As the Rosenberg case illustrates, those who spy on behalf of foreign power in peacetime can be prosecuted, convicted, and executed as spies. But Blankely isn't accusing Hersh of doing this. He's not accusing the journalist of "communicating with the enemy," but of informing the public about military activities undertaken against a government with which we are not at war. Some who support the Bush administration's "war on terrorism" might contend that the moral difference between these cases is a matter of degree, not kind. But in any case, the legal distinction here is clear-cut: If Congress hasn't declared war, the espionage statute cannot be applied regarding Hersh's writings.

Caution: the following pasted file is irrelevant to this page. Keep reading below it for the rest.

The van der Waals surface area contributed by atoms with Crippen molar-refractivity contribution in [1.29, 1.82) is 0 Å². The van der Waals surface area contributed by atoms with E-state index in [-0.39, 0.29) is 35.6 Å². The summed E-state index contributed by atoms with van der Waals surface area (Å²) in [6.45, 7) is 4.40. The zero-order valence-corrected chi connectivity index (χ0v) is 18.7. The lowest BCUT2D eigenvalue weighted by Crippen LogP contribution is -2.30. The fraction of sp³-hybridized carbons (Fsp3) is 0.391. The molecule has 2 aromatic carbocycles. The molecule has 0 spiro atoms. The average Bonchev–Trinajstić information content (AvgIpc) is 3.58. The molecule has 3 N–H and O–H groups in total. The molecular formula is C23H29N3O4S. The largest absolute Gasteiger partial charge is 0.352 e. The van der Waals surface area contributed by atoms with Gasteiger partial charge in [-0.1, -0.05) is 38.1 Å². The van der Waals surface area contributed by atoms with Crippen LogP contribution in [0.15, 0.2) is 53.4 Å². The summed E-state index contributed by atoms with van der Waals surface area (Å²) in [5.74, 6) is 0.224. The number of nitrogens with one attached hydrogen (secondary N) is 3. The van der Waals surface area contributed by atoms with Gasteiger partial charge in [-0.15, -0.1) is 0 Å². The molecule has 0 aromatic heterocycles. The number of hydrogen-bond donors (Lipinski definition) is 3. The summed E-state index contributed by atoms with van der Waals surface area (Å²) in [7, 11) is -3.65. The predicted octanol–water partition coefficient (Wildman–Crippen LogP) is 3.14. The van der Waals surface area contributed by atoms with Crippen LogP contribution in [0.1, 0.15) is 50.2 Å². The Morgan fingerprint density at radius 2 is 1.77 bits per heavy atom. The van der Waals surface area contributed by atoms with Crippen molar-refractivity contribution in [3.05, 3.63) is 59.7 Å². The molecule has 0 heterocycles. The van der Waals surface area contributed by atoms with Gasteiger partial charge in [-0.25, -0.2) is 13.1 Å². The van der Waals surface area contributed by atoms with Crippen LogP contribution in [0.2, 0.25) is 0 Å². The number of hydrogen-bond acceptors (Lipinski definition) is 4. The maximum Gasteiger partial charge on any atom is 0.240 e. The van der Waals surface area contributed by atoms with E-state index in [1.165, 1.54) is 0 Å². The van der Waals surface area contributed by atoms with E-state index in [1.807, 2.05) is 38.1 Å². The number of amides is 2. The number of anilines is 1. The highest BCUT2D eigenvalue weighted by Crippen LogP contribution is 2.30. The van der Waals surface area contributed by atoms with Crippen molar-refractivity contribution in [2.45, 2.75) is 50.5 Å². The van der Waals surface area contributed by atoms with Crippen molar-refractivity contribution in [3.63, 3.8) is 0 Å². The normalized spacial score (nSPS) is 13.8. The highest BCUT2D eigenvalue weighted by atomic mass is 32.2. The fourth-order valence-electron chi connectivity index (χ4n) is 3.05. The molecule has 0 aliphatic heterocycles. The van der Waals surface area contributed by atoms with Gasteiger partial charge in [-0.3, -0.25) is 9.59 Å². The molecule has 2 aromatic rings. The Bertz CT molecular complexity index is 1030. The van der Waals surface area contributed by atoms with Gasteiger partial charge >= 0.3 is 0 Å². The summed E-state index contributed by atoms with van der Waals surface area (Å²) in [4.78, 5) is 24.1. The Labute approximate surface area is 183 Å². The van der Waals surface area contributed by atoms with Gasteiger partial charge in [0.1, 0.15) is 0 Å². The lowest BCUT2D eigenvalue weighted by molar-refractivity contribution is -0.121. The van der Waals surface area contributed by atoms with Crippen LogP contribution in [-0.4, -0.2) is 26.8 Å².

But Blankley, like many Republican-aligned pundits, insists that such constitutional questions have been rendered moot by the extraordinary times in which we live - and that George W. Bush, as the epitome of political goodness, is a man to whom we can entrust exceptional powers. Even if the latter were true, Mr. Bush will not occupy the Oval Office indefinitely, unless he plans to become President-for-Life, which would suit many of his most fervent supporters just fine. But even among such company, Blankley has distinguished himself as an unabashed exponent of a Soviet-style view of state power.